Karori Sanctuary - Waipapa Valley - Oku Hill - Island Bay
Sunday 20 September 1998
Trampers by the bus-load! About 35 of us were on the No. 12 Karori Park bus to the rendezvous of Burrows Avenue where we met the rest of our party of 44. Several people were on their first medium grade trip, and some were on their first trip with the club.
Our first pleasure on that warm morning was the cool forest of Burrows Avenue Reserve with its large kotukutuku (fuchsia) trees, and several kohekohe. Then came the expansive views over the harbour and hills from Wright Hill (356m), and the huge gun emplacement build in World War II, near the look-out.
We walked south through bush, along the open "Rollercoaster", descended to Kaiwharawhara Stream and climbed "Raingauge Spur" to have scroggin in the sun. Then the temperature dropped as we entered the orographic cloud which so often caps summits and ridges. A light wind made the "chill factor" obvious, so in the last sheltered place for several kilometres, we all donned extra clothing, and our disappointment at the loss of warmth and views was palpable. Onwards we climbed to the clag-clad summit of Hawkins Hill (495m) where samples of woven wire mesh are mounted to test their durability before use in the predator-proof fence around Karori Sanctuary. Beyond the aviation radar site, we had lunch in the welcome lee of a road cutting at the start of the "Radome Track". Here our spirits began to rise as the mist rose, revealing first the deeply-incised valley of Waipapa Stream where we were heading, then the south coast, and then Cook Strait (Raukawa), ships and aircraft.
After a roll-call to ensure that no one was missing, we began the 360 metre descent to ford Waipapa Stream. We were in the city's wonderful 600 hectare Te Kopahou Reserve, an area for inspiring walks on tracks, demanding trips off tracks, and fascinating remnants of native vegetation. As one seasoned tramper said afterwards, paraphrasing an advertisement for travel by train, "Don't leave the country until you have seen the city". An hour after ‘lunch 1' we reached the forks of Waipapa Stream's main tributaries, and here, seemingly miles from the city, we relaxed and had ‘lunch 2'.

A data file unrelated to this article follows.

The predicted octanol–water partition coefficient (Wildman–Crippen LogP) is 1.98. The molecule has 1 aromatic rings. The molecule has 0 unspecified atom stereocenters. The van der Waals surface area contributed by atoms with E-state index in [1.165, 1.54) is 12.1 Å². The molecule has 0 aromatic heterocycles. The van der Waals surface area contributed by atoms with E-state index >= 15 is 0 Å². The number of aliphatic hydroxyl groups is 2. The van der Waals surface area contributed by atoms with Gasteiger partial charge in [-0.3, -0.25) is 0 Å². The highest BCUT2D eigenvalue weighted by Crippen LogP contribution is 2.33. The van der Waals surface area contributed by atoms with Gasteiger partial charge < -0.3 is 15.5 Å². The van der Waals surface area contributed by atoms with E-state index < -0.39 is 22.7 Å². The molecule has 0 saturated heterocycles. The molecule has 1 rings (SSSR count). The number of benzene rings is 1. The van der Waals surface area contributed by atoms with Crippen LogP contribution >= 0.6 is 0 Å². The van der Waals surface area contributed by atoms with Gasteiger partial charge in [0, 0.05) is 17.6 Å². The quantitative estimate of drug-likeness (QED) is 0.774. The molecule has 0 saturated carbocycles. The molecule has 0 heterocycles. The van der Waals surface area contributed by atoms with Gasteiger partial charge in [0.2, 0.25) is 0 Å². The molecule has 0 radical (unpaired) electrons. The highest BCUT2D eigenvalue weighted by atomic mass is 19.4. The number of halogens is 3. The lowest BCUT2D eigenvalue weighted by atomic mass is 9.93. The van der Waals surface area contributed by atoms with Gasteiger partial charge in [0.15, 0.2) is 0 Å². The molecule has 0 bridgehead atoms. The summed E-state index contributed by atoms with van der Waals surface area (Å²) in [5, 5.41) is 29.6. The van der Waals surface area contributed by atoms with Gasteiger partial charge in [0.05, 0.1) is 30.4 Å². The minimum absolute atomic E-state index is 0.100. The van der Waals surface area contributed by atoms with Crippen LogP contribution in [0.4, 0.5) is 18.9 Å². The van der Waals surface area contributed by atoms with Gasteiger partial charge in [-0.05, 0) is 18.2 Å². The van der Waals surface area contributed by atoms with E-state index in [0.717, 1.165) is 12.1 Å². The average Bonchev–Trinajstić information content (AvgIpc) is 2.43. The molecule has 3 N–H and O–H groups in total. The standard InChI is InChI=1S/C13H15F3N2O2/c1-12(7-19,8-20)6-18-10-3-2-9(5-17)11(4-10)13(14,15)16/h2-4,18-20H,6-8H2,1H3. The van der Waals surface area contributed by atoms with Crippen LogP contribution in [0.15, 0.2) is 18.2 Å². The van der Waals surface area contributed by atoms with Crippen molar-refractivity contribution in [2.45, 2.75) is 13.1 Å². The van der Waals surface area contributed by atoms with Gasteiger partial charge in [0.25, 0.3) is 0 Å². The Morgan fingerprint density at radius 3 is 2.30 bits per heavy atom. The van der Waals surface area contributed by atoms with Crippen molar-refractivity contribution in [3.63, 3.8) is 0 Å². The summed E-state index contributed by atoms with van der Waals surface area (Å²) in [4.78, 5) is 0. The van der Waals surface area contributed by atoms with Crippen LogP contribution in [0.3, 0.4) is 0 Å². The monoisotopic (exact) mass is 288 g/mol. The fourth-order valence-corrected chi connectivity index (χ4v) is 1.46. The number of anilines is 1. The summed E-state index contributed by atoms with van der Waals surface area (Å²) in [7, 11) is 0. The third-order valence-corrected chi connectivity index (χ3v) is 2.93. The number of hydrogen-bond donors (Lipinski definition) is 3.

Thus rested and fed, we climbed steeply for 150 metres up the Waipapa Loop track on the true left of the valley, stopped to enjoy the change of gradient, then began the long, often steep descent to the coast between Pare-whero/Red Rocks and the mouth of Waipapa Stream. What views!! Great for the morale, great to remember. We are so lucky that Te Kopahou Reserve is set aside for conservation and non-motorised recreation, and not as it was once destined for- landfill. Fire, farming and animal and plant pests have taken a terrible toll in the catchment. The city council and NZ Deerstalkers` Association have killed most of the goats. Now we need to remove the other animal pests - possums, rabbits, hares, rodents, mustelids, cats, hedgehogs, magpies. Consider asking the city council to fund comprehensive pest control in your submission on the next draft Annual Plan.
On the raised beach near the Waipapa we rested sore knees and felt the sun, had scroggin, and talked with passers-by. The final stage was the 4km walk to Owhiro Bay - where some took the flat route via The Esplanade to Island Bay bus terminus, while the rest of us climbed Oku Hill* (101 metres) via Happy Valley Road, Robertson Street, Severn Street and the City to Sea Walkway. The view from Oku Hill was a fitting end to a long day trip 7.5 hours total time. Soon we were city-bound by bus, heading for home and hot water.
- Note: Roger Lander of Land Information New Zealand, and Wellington Catholic Tramping club, advises that peak 16456, 100.9 metres, now known as Oku Hill, will be recorded on the Datum 2000 database as Owhiro Bay trig.